The Association of Southeast Asian Nations (ASEAN) was established in 1967 in Bangkok, with the aim of accelerating the economic growth, social progress and cultural development of the region. It now comprises Malaysia, Indonesia, the Philippines, Singapore, Thailand and Vietnam, as well as Brunei, Myanmar, Cambodia and Laos.
These days, many businesses see ASEAN as a hub from which to access the broader Asian market – as well as an increasingly important market in its own right. For example, ASEAN is the EU’s third-largest trading partner, after the US and China.2 Its total population exceeds 600 million,3 and the region benefits from strong free-trade agreements among its members.
The region also boasts a strong offering across the full spectrum of manufacturing. “Indonesia, Vietnam and Thailand offer inexpensive labor for low-cost production, notably in food, electronics and automotive respectively,” says Amarjeet Singh, EY ASEAN Tax Leader. “But modern high-margin manufacturers will look to Singapore and Malaysia for their expertise in IP and technology.” Singh notes Hyundai’s recent decision to produce electric vehicles in Singapore, and the presence there of top pharma groups such as GSK and Pfizer.
ASEAN’s appeal as an alternative manufacturing base continues to grow – not least since the rise in tensions between China and the US. “We’ve even seen Chinese companies setting up in ASEAN, in order to tap into the lucrative US market more easily,” says Singh. Other strong ASEAN sectors include shared services, in which the Philippines, with its cheap but skilled English-speaking workforce, has become one of the world’s most attractive countries.
What the region offers
ASEAN has long been known for its generous incentives, which tend to come in the form of tax incentives rather than cash grants. This may involve a corporate tax exemption and/or a concessionary rate. If the underlying rate in an ASEAN country is 20%-24%, for example, the concessionary rate may be 5%-10%.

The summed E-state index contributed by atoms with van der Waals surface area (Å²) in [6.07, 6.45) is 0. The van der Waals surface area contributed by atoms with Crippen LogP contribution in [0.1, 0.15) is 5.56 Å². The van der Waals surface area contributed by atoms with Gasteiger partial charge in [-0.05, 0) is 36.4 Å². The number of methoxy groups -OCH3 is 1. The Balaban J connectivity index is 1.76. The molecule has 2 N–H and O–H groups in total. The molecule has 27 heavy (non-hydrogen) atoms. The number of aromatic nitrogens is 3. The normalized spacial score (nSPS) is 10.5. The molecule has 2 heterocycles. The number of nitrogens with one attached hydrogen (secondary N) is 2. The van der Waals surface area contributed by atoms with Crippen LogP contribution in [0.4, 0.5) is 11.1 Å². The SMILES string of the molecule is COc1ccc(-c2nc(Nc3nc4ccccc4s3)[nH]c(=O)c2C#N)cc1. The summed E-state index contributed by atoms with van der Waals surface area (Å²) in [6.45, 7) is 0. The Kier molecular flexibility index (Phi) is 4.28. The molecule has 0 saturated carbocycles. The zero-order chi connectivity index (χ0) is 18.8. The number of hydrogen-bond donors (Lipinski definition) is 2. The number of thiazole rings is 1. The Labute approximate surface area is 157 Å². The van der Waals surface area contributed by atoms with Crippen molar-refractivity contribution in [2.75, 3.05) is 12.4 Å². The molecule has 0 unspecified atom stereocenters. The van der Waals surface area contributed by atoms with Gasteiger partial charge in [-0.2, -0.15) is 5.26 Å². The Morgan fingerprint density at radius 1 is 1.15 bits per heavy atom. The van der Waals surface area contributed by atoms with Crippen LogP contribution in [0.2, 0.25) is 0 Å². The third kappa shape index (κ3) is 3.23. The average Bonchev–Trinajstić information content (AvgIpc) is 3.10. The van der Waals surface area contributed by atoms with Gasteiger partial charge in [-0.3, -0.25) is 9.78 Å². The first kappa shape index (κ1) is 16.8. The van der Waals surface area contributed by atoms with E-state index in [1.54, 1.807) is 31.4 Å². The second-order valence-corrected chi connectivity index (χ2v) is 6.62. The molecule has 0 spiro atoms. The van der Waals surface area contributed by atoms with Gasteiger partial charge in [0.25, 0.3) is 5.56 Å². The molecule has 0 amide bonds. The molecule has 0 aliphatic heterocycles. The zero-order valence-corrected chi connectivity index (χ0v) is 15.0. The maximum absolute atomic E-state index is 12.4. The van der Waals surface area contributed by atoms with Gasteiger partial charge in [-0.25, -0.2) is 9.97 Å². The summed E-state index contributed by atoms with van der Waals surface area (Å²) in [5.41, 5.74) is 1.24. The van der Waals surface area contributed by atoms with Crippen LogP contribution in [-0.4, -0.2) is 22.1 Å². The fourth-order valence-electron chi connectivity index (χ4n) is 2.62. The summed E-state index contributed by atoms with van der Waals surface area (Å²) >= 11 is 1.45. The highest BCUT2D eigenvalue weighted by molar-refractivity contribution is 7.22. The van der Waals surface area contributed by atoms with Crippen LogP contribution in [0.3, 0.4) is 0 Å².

A second form of tax incentive – enhanced capital allowance, or tax depreciation – is common to the Philippines, Vietnam, Thailand, Singapore and Malaysia. Here, for every dollar the investor spends on capital expenditure – investing in, say, building a factory – the country may give an additional allowance to the tax depreciation that’s already embedded in tax law. So for every dollar spent, it may receive another $1.50 as a tax allowance.
ASEAN countries also offer certain incentives aimed at attracting companies from particular sectors. “This may be a full or partial tax exemption for the services sector, for example,” says Weinstein. “That’s an incentive common to Malaysia, Singapore, Thailand and the Philippines. These countries also offer dedicated incentives to encourage businesses to set up in specific regions.”
ASEAN countries offer a range of cash grant incentives for R&D. In Malaysia, for example, for every dollar the company spends on R&D, the government will give a further 50 cents as a subsidy.
These jurisdictions also offer tax super-deductions on R&D expenses. In the Philippines, for example, companies may soon be able to claim up to 200% based upon a currently proposed bill that is in the final stages of legislation; in Singapore, it’s 250%; in Malaysia it could be as high as 400%. But even that may not be the most enticing option. “In practice, companies may choose to use their proposed R&D spend as a negotiation tool to secure a full or partial tax exemption, rather than get the tax super-deduction, as it may prove more lucrative,” says Singh.
Sustainability is starting to appear high on the priority list for ASEAN nations, many of which are particularly vulnerable to the impacts of climate change – from urban pollution and heatwaves to flash floods and rising sea levels.
Various incentives are now starting to appear in the region, for companies installing solar panels on buildings, for example, or setting up green data centers. “In the Philippines, the Green Jobs Act offers an additional 50% deduction for training expenses and R&D for Climate Change Commission-certified projects that help preserve or restore the quality of the environment,” says Cheryl Edeline C Ong, Tax Partner, SyCip Gorres Velayo & Co. (also known as SGV & Co. or EY Philippines).